So what should I test?

The most sensitive moment for the user is the so-called “shopping funnel.” This is the process that the user has to navigate from the shopping cart to the completion of the transaction. Any distraction that a user encounters during this process may result in them walking away from their cart. Testing and monitoring the usability of this critical “funnel” should be carried out especially in the context of Christmas and follow-up gift shopping.

How do I prevent mistakes and protect myself from “abandoned carts?”

To put it simply: test, test and test again! As they say: no page, portal or mobile app is 100% complete. You can always improve something and thus increase engagement and satisfaction. A satisfied customer is the biggest conversion you can have, especially during the rush of pre-Christmas shopping.

Avoid “abandoned carts” at all costs!

What to look for when looking for a testing partner:

It’s important that the company is able to select a group of testers that matches your target group for the testing process. Feedback from these real or potential users will be the most valuable information for you, because after all, why would you ask a person who’s never owned a dog which type of dog food you should buy?

“Keep up the quality from the very beginning.”                          -Lukasz Pietrucha, Head of QA


Lukasz Pietrucha: Head of QA in TestArmy. With more than 12 years of experience in QA he has worked in many industries as a tester, analyst, team leader and project manager. He is also the co-founder of WrotQA and an accredited ISTQB trainer.


What are the challenges facing e-commerce during Christmas?

Every respected retailer is aware that during the Holiday season everyone is dealing with increased traffic. Therefore, the probability of users encountering problems in your system is higher than average. We have seen a growing trend over the past several years in which mobile devices are becoming more dominant in our everyday lives. It’s in this area that I believe e-commerce sites have the biggest chance for errors – the ever-growing number of manufacturers, operating systems and the resolution of mobile devices is enough keep many developers awake at night.

What to test and what to keep an eye out for?

First of all, you need to pay attention to basic business processes. In the event of the sale of goods/services, the basic business process is the ability of the customer to purchase the goods in question. It is also important to properly handle payments – in the end, no one wants to be in a situation where the purchase went wrong or the wrong amount of money was deducted from a customer’s account.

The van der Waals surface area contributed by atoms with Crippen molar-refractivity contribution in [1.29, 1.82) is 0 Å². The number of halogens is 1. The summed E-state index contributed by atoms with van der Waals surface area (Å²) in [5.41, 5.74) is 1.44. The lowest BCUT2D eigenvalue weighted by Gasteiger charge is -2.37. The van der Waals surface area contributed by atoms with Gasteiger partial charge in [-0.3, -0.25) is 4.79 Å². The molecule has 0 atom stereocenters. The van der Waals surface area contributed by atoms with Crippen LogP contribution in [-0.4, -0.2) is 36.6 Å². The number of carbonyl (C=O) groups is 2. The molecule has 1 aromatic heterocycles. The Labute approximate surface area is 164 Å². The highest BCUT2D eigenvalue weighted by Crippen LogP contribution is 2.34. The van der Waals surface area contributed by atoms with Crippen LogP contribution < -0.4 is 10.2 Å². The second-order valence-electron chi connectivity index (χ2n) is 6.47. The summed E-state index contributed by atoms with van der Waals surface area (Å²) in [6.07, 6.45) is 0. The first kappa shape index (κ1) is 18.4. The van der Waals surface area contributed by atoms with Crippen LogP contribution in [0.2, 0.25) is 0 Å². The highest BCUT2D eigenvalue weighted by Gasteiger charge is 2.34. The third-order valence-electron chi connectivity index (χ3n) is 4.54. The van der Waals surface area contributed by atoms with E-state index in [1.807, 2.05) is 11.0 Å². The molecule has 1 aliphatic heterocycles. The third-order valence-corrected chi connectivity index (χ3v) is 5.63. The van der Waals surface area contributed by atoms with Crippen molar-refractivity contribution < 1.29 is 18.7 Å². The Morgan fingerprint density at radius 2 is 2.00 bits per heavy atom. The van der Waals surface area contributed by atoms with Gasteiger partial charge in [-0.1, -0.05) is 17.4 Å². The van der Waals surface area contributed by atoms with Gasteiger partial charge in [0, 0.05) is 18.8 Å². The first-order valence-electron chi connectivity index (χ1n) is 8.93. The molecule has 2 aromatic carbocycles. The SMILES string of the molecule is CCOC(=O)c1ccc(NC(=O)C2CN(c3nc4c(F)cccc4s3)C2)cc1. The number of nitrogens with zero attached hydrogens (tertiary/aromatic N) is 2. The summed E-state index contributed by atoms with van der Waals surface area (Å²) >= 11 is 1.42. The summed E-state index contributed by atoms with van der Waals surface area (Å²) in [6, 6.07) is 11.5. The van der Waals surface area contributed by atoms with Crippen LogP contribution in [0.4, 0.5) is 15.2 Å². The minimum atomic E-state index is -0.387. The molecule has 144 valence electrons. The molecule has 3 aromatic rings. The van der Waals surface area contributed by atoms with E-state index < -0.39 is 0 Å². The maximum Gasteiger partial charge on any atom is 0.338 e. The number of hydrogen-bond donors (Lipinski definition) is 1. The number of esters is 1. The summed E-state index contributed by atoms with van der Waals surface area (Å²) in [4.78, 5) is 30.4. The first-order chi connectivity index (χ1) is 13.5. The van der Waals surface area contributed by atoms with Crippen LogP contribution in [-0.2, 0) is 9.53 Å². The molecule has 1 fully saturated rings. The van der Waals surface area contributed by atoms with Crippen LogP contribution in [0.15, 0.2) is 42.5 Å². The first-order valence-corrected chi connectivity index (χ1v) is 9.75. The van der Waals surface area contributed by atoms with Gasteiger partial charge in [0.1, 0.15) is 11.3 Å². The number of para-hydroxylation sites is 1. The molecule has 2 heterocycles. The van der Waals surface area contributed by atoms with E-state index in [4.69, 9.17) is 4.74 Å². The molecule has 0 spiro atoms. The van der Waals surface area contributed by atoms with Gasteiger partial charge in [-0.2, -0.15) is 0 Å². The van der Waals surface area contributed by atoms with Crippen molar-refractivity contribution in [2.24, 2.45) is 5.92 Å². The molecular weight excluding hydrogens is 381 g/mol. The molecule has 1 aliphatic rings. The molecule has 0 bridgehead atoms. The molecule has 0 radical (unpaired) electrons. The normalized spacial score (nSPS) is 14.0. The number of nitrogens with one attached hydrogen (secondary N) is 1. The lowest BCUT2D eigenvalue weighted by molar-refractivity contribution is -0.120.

Are problems only related to the payment process?

During periods of intense traffic, stressful shopping experiences for users often draws more attention to minor inconveniences, which can frustrate customers. Examples would include functionalities like the search engine, or the proper sorting and filtering of products. Make sure they work well before crowds of potential customers will use them.

How to prevent mistakes in this area?

From the beginning, it’s important to place emphasis on quality processes: good communication to understand requirements and to avoid future misunderstandings. You can also pause for a moment and determine which platforms your target audience is interested in. It may be helpful to look at the market from this point of view or to use popular tools for collecting statistics. Utilizing professionally conducted functional tests before releasing the site also helps reduce the risk of failure.

The e-commerce market in Poland has been growing for several years. According to the September 2017 Gemius report, more than half of internet users buy goods/services in e-shops**. Along with the increasing number of customers, the number of stores is also increasing. Therefore, a priority is being place on converting one-time customers into loyal customers who will likely frequent your site. In order to accomplish this and to separate your site from the competition, it’s important to emphasize providing a fast, easy and secure shopping experience. Implementing comprehensive store tests will help reduce the number of errors on pages, which in turn, enables users to make seamless and secure transactions.


Sources: *https://rjmetrics.com/resources/reports/ecommerce-holiday-trends



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Jacek Okrojek

Jacek Okrojek 23.11.2017

Tester, coordinator and director of tests with many years of experience at testing high availability systems. As a quality assurance consultant, he lead and took part in many complex projects for medical, telecommunication and investment banking sectors. He worked with integration, performance and user acceptance tests. Currently, he works in TestArmy as a performance testing and testing automation expert.